Please use this url to cite or link to this publication:
author
Winberg, Dan and Nilsson, David
supervisor
organization
year
type
H2 - Master's Degree (Two Years)
subject
keywords
used packaging, european union, LCA, Technological sciences, Teknik
language
English
id
1318485
date added to LUP
2008-06-03 00:00:00
date last changed
2010-02-01 14:40:03
@misc{1318485,
  abstract     = {Packaging is one of the logistics areas where there often is potential and even a demand for improvements. An increase in environmental awareness among the population in the European Union (EU) has generated a demand for changes in packaging, which has led to stricter rules and regulations. Knowledge about what regulations are present and what may be expected in the future is crucial in the forming of a packaging strategy for Perstorp Specialty Chemicals. Questions to be answered are for example:

What present and future rules and regulations in the EU concern handling of packaging after emptying? What alternatives regarding handling of used packaging are available today in the different countries of EU? How can Perstorp Specialty Chemicals adapt to these regulations and take care of their used packaging in an environmentally more friendly way?

Material for this report has been taken from the Internet, books, articles, law prints and brochures from companies/organisations. These sources have been followed up by interviews, written questionnaires and case studies.

A directive (94/62/EC) on Packaging and Packaging Waste came into force the 2Oth December

1994. This directive cover all packaging placed on the market, and all kind of packaging, within

the EU. Each member state shall take the necessary steps to reach the following targets by 2001:

50% as a minimum and 65% as a maximum by weight of the packaging must be recovered, and

25% as a minimum and 45% as a maximum by weight must be recycled.

All member states have chosen different ways in reaching these targets. There are four ways for an exporting company to meet with this. To take back the used packaging yourself, pay the importer for taking over the responsibilities, join an organisation to take care of the used packaging or use a collection system provided by the supplier of the packaging.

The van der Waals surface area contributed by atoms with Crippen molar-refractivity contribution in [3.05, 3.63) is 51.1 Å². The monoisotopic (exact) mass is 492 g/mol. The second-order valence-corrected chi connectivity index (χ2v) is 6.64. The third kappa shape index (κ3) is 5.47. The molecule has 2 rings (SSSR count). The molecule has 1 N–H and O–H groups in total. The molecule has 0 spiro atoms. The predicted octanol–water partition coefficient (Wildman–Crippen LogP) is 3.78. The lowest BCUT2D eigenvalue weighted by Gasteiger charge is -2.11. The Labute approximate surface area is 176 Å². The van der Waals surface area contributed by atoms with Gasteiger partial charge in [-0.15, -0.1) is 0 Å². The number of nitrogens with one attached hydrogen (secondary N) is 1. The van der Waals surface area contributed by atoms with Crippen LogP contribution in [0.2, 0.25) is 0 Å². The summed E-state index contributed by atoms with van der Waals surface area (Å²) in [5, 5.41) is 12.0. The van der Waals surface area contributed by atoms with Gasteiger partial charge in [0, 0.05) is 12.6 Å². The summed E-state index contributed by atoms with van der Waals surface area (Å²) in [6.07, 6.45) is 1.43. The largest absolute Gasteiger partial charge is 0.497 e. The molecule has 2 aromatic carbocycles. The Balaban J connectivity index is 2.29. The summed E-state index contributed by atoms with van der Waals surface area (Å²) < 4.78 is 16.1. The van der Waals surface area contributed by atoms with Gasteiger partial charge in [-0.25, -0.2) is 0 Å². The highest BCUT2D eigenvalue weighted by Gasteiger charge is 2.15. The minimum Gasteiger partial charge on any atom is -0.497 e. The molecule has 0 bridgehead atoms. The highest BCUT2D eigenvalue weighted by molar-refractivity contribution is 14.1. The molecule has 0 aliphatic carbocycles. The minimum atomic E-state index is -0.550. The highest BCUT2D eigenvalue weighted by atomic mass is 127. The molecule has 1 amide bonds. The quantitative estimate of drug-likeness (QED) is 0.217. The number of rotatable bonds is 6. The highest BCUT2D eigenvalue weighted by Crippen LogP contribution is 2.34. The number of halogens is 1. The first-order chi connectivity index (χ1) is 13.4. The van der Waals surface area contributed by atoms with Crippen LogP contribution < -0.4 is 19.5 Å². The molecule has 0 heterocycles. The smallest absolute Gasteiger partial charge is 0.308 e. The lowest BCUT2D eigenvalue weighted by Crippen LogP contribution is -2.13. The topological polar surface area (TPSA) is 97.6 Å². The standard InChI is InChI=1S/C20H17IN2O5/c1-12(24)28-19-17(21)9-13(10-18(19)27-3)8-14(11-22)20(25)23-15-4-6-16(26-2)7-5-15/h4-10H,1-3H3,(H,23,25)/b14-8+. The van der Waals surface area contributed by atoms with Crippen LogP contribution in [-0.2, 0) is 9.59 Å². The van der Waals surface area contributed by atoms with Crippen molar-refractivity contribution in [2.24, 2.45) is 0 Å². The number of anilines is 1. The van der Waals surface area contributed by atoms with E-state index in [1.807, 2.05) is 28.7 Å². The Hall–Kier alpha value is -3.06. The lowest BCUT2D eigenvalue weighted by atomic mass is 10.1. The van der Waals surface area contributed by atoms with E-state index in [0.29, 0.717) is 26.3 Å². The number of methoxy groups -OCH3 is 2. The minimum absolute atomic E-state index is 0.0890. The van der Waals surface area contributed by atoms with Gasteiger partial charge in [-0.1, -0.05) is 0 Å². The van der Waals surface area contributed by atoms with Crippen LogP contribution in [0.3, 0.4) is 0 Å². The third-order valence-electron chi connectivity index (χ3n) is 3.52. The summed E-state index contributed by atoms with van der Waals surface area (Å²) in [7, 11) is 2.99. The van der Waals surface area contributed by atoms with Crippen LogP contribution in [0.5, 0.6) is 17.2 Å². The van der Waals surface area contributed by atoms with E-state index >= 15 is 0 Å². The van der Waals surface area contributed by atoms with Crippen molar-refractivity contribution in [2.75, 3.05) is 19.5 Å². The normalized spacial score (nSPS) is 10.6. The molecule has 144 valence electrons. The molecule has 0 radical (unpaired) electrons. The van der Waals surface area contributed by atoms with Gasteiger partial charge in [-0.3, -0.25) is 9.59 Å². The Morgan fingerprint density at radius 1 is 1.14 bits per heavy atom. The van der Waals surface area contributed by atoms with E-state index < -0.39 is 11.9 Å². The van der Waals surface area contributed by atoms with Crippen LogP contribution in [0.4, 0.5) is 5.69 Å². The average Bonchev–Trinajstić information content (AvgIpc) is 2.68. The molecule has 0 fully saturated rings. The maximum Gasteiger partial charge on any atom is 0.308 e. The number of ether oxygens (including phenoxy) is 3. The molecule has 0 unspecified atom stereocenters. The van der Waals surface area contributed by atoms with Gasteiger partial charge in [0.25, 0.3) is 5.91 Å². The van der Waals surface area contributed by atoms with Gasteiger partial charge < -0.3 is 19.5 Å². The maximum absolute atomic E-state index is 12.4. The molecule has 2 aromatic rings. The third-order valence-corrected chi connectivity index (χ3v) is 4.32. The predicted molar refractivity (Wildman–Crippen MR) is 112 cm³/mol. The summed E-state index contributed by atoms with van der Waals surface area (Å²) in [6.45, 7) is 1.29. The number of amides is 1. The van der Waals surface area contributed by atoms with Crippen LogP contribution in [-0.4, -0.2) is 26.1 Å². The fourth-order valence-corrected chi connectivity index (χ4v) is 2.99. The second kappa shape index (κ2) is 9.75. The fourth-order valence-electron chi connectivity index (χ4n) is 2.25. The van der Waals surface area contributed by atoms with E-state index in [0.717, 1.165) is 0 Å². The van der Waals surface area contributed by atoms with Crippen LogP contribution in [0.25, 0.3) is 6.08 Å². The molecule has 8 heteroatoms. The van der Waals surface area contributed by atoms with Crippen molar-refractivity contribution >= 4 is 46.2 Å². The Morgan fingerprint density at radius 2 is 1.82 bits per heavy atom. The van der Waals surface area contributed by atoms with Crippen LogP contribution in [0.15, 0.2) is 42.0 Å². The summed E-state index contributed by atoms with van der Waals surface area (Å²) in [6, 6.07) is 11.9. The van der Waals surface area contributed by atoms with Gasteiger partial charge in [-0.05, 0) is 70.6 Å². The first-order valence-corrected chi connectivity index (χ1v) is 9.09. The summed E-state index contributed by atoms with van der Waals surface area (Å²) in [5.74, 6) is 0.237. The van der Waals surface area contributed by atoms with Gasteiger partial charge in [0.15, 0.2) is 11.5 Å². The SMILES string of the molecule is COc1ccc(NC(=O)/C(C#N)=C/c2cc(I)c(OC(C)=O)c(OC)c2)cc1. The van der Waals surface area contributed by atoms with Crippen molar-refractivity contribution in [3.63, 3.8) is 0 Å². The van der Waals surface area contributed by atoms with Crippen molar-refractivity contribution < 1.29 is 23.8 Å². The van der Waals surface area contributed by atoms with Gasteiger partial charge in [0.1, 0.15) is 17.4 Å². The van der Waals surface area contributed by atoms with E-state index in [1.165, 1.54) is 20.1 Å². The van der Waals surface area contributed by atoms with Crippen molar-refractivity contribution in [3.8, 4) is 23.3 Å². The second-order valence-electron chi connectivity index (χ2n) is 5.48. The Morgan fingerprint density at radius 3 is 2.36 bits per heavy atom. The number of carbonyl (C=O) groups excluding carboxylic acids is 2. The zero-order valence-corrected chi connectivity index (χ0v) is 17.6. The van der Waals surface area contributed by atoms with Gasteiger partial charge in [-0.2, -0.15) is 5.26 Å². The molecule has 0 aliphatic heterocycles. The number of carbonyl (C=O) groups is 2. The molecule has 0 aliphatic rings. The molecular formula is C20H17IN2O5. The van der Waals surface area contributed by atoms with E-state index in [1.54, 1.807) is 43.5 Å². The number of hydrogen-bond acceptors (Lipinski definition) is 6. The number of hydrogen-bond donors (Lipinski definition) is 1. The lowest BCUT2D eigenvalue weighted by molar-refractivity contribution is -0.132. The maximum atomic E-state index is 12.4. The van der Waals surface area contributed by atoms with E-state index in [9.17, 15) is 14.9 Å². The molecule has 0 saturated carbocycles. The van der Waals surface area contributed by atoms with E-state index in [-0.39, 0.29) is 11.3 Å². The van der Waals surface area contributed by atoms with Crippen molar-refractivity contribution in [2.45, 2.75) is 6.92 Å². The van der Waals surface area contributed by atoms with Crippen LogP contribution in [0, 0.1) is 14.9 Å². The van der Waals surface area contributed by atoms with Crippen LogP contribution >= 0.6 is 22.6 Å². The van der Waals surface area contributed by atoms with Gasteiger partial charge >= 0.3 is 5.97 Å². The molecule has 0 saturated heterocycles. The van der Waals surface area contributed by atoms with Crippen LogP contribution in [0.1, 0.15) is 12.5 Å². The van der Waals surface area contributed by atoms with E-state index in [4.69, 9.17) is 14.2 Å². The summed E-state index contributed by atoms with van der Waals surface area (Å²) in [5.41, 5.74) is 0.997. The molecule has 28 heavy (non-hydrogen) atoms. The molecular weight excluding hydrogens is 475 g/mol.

The directive will be reviewed every five years, but for the next period (starting in 2001) the only substantial changes will probably be in the recovery/recycling targets.

Options for waste management are often arranged in a hierarchical manner including prevention, reuse, recovery and landfill/incineration. The hierarchy is not explicitly expressed in the Directive, but supported by the European Commission. A life cycle assessment should be performed to find the best way of disposing the used packaging in each specific case.

There are different ways of taking care of the used packaging in the different countries of EU. There is no possibility to say that one way of handling certain packaging is more environmentally friendly than another, analysis has to be done for every case. For the packaging used by Perstorp Specialty Chemicals division Polyols there is today no need for any sudden changes to be able to continue to deliver products. This does not mean that no changes should be done. As the targets are getting higher and there is economic means introduced it will require changes to continue being a strong competitor.},
  author       = {Winberg, Dan and Nilsson, David},
  keyword      = {used packaging,european union,LCA,Technological sciences,Teknik},
  language     = {eng},
  note         = {Student Paper},
  title        = {Management of used packaging in the European Union},
  year         = {1999},
}